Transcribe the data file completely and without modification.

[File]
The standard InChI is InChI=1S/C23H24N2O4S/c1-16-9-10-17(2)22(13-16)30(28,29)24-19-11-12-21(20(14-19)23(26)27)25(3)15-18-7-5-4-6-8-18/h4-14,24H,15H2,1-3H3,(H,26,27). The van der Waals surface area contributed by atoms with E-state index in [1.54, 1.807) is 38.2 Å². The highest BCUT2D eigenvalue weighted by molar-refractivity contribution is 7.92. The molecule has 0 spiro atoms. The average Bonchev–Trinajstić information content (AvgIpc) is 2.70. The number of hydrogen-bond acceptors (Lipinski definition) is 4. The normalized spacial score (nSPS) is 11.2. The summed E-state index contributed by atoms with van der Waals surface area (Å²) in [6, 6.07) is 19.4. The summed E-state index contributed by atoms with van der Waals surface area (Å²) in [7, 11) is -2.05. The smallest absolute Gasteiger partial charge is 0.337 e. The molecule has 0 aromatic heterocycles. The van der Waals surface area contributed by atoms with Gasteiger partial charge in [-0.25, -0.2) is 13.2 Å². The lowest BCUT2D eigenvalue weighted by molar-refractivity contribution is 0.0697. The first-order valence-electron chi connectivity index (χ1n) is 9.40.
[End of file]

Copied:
The standard InChI is InChI=1S/C23H24N2O4S/c1-16-9-10-17(2)22(13-16)30(28,29)24-19-11-12-21(20(14-19)23(26)27)25(3)15-18-7-5-4-6-8-18/h4-14,24H,15H2,1-3H3,(H,26,27). The van der Waals surface area contributed by atoms with E-state index in [1.54, 1.807) is 38.2 Å². The highest BCUT2D eigenvalue weighted by molar-refractivity contribution is 7.92. The molecule has 0 spiro atoms. The average Bonchev–Trinajstić information content (AvgIpc) is 2.70. The number of hydrogen-bond acceptors (Lipinski definition) is 4. The normalized spacial score (nSPS) is 11.2. The summed E-state index contributed by atoms with van der Waals surface area (Å²) in [6, 6.07) is 19.4. The summed E-state index contributed by atoms with van der Waals surface area (Å²) in [7, 11) is -2.05. The smallest absolute Gasteiger partial charge is 0.337 e. The molecule has 0 aromatic heterocycles. The van der Waals surface area contributed by atoms with Gasteiger partial charge in [-0.25, -0.2) is 13.2 Å². The lowest BCUT2D eigenvalue weighted by molar-refractivity contribution is 0.0697. The first-order valence-electron chi connectivity index (χ1n) is 9.40.